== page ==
Firstly, Paul and Sosthenes were instructing the Corinthians about the supernatural. What some of the Holy Spirit’s gifts are, why he distributes them throughout the church, and the love we oughta perform them in. And just in case you’ve got the wrong definition of love (as the Corinthians had), what love itself is.

Love, the apostles pointed out, lasts forever. Whereas miracles—even these very miracles they were teaching the Corinthians how to use—won’t last forever. They’re gonna have an endpoint. And seeing as the time of the first apostles was gonna have an endpoint within a generation, seems kinda ridiculous for the Holy Spirit to inspire or preserve these careful instructions on something so very temporary.

1 Corinthians 13.7-13 KWL
7 Love puts up with everything, puts trust in everything,
puts hope in everything, survives everything. 8 Love never falls down.
Even after prophecy and knowledge become irrelevant; even after tongues stop:
9 We know and prophesy partially10 and once the End comes, partial becomes irrelevant.
11 When I was a kid, I spoke like a kid, understood like a kid, reasoned like a kid—
when I became a man, the kid stuff became irrelevant.
12 Now, we see through a tarnished mirror. Then, we see face to face.
Now, I know partially. Then, I’ll see myself as everyone else sees me.
13 Now, these three exist: Faith, hope, and love. And love is the greatest of them.

Revelation is partial. God doesn’t give us comprehensive knowledge about every little thing. He’s pragmatic. He tells us what we need to know. He gives it to us gradually. Hence the comparison with the stuff a kid knows, versus the stuff an adult knows. Kids have to learn how to deal with knowledge—whether it’s basic stuff, or “adult stuff.” It’s why kids are just as capable of lighting a fire as an adult, but we still won’t let ’em play with matches.

Humanity is not ready for comprehensive knowledge. Me, I figure it’s ’cause of sin. We can corrupt anything. Just look at what we’ve already done with the book of Revelation—and that’s only representations of the End. Imagine if God had told us in literal detail. Some of us would actually try to do it, just to get Jesus to return faster. Others would try to stop it—are trying to stop it, even though they have no good idea about what they’d need to stop.

So currently we gotta settle for blurry mirrors. Lots of scholars have pointed out mirrors, in the first century, were metal. You know, like mirrors in a public bathroom. They’ll do the job, but they’re not great. And if they’re made of the good stuff, like silver, they’re gonna tarnish—which is what I believe the apostles meant by en ainígmati/“in a dark way.” It was a term Greek poets used for riddles and double meanings, and a tarnished mirror would obscure someone’s face much like a riddle would hide knowledge.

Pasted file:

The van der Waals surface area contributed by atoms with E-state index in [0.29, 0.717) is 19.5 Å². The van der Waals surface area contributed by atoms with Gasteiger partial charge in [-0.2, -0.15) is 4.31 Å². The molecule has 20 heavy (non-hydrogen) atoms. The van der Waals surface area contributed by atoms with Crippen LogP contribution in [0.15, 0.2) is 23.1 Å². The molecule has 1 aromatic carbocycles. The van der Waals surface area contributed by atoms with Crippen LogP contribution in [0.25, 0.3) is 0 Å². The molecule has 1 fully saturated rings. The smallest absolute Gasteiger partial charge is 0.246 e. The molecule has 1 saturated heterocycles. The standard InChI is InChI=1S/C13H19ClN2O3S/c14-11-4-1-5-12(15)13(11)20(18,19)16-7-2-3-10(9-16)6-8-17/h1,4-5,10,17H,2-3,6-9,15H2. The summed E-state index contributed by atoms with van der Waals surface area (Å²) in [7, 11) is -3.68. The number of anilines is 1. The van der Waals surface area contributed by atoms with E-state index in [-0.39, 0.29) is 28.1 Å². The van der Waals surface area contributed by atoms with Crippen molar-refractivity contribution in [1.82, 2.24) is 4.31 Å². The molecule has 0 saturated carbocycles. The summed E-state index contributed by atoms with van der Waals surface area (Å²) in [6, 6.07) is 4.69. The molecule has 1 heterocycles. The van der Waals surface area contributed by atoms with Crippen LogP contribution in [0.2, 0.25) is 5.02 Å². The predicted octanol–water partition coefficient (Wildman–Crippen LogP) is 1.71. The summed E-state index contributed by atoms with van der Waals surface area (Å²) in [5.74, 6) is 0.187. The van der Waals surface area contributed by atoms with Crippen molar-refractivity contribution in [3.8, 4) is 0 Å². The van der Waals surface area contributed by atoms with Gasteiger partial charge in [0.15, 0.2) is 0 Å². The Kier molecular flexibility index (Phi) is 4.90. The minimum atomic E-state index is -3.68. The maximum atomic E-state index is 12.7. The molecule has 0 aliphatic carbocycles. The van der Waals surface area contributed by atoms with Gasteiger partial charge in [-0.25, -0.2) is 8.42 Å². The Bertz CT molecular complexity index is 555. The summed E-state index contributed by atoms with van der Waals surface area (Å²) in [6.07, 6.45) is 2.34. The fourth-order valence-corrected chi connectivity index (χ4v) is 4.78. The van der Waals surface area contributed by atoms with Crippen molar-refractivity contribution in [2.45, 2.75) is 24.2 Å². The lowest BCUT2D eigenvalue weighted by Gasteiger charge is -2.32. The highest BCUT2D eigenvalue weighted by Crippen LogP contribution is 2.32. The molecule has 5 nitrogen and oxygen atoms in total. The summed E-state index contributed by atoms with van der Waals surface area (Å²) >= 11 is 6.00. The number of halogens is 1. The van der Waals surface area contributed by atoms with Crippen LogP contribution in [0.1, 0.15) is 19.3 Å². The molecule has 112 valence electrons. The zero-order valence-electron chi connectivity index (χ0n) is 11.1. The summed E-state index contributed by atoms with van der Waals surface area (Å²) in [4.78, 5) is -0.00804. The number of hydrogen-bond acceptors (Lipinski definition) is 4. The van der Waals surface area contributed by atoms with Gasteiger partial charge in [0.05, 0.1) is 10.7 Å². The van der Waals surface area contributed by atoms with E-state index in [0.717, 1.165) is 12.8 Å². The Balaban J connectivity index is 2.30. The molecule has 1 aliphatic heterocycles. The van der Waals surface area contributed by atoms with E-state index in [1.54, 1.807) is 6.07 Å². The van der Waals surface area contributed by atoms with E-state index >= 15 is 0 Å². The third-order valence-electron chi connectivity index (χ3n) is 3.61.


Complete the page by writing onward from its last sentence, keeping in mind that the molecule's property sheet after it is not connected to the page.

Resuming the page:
In comparison, at the End it’s gonna be like literally looking at yourself. No more partial information; now it’s comprehensive knowledge. Stuff we can’t be trusted with in this sinful world. Stuff which even mature Christians might struggle with. When the kingdom comes, the struggle’s over.

Any of this stuff sound like it describes our world, now that the first apostles have passed on, and have a complete bible? Not even close.

So yeah, it’s about the End. When there’ll be no need for partial revelation. When faith will still be necessary—we’ll still need to trust God on various things—but faith will come easily. When hope will still be necessary, ’cause God will always have things for us to look forward to, but again it’ll come easily. And where love will be the foundation of all of it.

Meanwhile, we need to practice for that day to come. Love must be the foundation of all the supernatural gifts we practice. Prophesy in love. Share knowledge in love. Speak in tongues in love—a subject the apostles will thoroughly get to in the next chapter. Heal in love. Do everything in love. Because love never falls down.